Every Theatre Arts major is given the opportunity to undertake a senior thesis project in acting, directing, playwriting, design, or dramaturgy/criticism in their senior year, which serves as the creative and intellectual capstone to their years of study in the major. If the student's area of concentration involves performance, the senior thesis project will focus on the creation of a significant piece of artistic work; the work of art (i.e. the theatrical performance) is not the thesis itself, but constitutes one small but important component of a body of research culminating in a major piece of writing. Each year an experienced faculty director selects a play that provides a thesis role for the senior majors concentrating in acting. Senior acting thesis projects in past years have included productions of Arthur Schnitzler's La Ronde and John Webster's The Duchess of Malfi.

Miss Julie was selected to provide thesis roles for two of this year's senior majors, Joanna Goldman and Riaz Patel. Why did I select Miss Julie? Certainly not because I expected to spend a relaxing and upbeat period of time in rehearsal in the company of August Strindberg--a writer known for injecting his private anxieties, paranoias, and reprehensible sexual politics into his novels, essays, letters, and plays. But the play does provide two extraordinary roles that I knew would stretch these particular young actors to the frontiers of their talents and, usefully, beyond. And Miss Julie offered an even greater opportunity for myself, the actors, the staff, and audiences alike. For the play in performance, I discovered, can be made to be about the work of the actor--both what the actor does, and how the actor does it. The play (as we perform it) speaks to questions of character, motivation, personality, psychology and behavior in ways that the actors have incorporated into their process of doing their work as actors. Furthermore, the artistic event that you witness tonight embodies the process that we collectively employed to bring the event into existence.

Strindberg used the "Author's Preface" to the published edition of the play as a manifesto for a new type of psychologized drama, calling for two sets of innovations. In the Preface, he talks about making the scenery for the play as palpably "realistic" as possible. And he calls for a new view of dramatic character. Indeed, he dismisses the idea of "character" altogether as an outmoded literary system whereby fictional personages are constructed around quirks and catch-phrases, and are believed to act according to an exact correspondence between simplistic biographical causes and predetermined behavioral effects. Strindberg calls for something more complex: "My `souls,'" he writes, choosing to use a different word for character, "are conglomerates of past and present cultural phases, bits from books and newspapers, scraps of humanity, pieces torn from fine clothes and become rags, patched together as is the human soul."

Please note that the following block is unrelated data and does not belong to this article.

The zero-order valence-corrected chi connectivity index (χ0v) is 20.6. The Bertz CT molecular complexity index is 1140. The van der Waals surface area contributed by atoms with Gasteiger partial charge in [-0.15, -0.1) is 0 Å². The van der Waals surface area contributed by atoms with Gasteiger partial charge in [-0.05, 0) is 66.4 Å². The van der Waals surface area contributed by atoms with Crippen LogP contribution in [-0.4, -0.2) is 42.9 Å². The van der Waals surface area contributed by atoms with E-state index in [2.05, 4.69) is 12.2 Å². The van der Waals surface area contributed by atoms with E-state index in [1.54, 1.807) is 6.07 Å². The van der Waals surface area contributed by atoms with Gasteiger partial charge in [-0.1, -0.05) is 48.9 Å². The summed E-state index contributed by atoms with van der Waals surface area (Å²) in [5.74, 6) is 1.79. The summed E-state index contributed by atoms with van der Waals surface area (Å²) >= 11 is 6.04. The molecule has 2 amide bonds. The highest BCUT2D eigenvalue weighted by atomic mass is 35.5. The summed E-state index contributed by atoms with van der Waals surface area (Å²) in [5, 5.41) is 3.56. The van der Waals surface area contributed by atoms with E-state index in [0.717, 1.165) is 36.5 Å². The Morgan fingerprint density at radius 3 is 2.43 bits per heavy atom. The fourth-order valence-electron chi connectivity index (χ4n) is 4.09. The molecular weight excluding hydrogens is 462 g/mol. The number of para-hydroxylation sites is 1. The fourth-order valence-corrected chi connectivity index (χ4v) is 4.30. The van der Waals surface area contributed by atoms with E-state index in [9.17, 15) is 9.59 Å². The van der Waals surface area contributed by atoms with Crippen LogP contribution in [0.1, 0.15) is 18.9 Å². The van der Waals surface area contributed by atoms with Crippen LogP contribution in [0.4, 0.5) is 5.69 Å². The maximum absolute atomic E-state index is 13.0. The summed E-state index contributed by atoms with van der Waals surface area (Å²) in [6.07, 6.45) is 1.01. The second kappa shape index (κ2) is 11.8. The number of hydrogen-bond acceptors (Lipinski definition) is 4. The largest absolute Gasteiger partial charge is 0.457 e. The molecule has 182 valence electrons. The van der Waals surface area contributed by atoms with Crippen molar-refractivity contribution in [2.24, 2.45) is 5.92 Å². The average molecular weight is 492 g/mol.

After reading the play countless times and teaching the play over a dozen times during my 16 years at Penn, I never completely saw the connection between Strindberg's twin concerns for realistic stage conventions and for new definitions of dramatic character. And I thought I understood what Strindberg was saying about "souls": that behavior is caused not by single but by multiple determinants. As Strindberg writes in his Preface, "I have motivated Miss Julie's tragic fate by a great number of circumstances: her mother's primary instincts, her father raising her incorrectly, her own nature, and the influence of her fianc on her weak and degenerate brain. Also, more particularly: the festive atmosphere of midsummer night, her father's absence, her monthly indisposition, her preoccupation with animals, the provocative effect of the dancing, the magical midsummer twilight, the powerfully aphrodisiac influence of flowers, and, finally, the chance that drives the couple together into a room alone--plus the boldness of the aroused man."